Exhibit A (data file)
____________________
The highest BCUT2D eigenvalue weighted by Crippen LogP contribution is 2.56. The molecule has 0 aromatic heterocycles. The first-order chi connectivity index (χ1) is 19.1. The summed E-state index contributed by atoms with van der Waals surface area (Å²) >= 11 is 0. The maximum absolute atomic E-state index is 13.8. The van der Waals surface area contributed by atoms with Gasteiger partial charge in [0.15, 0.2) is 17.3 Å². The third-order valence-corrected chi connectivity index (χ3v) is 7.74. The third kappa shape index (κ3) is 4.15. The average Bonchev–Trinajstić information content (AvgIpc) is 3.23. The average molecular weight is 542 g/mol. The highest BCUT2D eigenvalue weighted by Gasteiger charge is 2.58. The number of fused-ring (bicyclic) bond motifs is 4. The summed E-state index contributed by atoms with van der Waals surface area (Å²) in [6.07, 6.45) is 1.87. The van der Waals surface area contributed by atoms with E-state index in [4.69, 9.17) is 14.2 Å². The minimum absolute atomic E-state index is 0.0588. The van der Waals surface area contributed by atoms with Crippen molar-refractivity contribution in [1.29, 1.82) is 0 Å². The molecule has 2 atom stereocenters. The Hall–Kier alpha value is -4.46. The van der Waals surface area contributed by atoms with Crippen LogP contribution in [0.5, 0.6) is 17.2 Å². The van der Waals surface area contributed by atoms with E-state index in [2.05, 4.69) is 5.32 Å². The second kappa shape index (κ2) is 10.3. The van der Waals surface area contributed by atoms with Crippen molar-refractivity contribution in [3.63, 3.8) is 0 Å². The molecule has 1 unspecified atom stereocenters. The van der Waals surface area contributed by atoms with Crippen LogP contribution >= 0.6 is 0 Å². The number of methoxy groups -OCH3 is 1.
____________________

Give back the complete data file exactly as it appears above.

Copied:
The highest BCUT2D eigenvalue weighted by Crippen LogP contribution is 2.56. The molecule has 0 aromatic heterocycles. The first-order chi connectivity index (χ1) is 19.1. The summed E-state index contributed by atoms with van der Waals surface area (Å²) >= 11 is 0. The maximum absolute atomic E-state index is 13.8. The van der Waals surface area contributed by atoms with Gasteiger partial charge in [0.15, 0.2) is 17.3 Å². The third-order valence-corrected chi connectivity index (χ3v) is 7.74. The third kappa shape index (κ3) is 4.15. The average Bonchev–Trinajstić information content (AvgIpc) is 3.23. The average molecular weight is 542 g/mol. The highest BCUT2D eigenvalue weighted by Gasteiger charge is 2.58. The number of fused-ring (bicyclic) bond motifs is 4. The summed E-state index contributed by atoms with van der Waals surface area (Å²) in [6.07, 6.45) is 1.87. The van der Waals surface area contributed by atoms with E-state index in [4.69, 9.17) is 14.2 Å². The minimum absolute atomic E-state index is 0.0588. The van der Waals surface area contributed by atoms with Crippen molar-refractivity contribution in [1.29, 1.82) is 0 Å². The molecule has 2 atom stereocenters. The Hall–Kier alpha value is -4.46. The van der Waals surface area contributed by atoms with Crippen LogP contribution in [0.5, 0.6) is 17.2 Å². The van der Waals surface area contributed by atoms with E-state index in [2.05, 4.69) is 5.32 Å². The second kappa shape index (κ2) is 10.3. The van der Waals surface area contributed by atoms with Crippen molar-refractivity contribution in [3.63, 3.8) is 0 Å². The molecule has 1 unspecified atom stereocenters. The van der Waals surface area contributed by atoms with Crippen LogP contribution >= 0.6 is 0 Å². The number of methoxy groups -OCH3 is 1.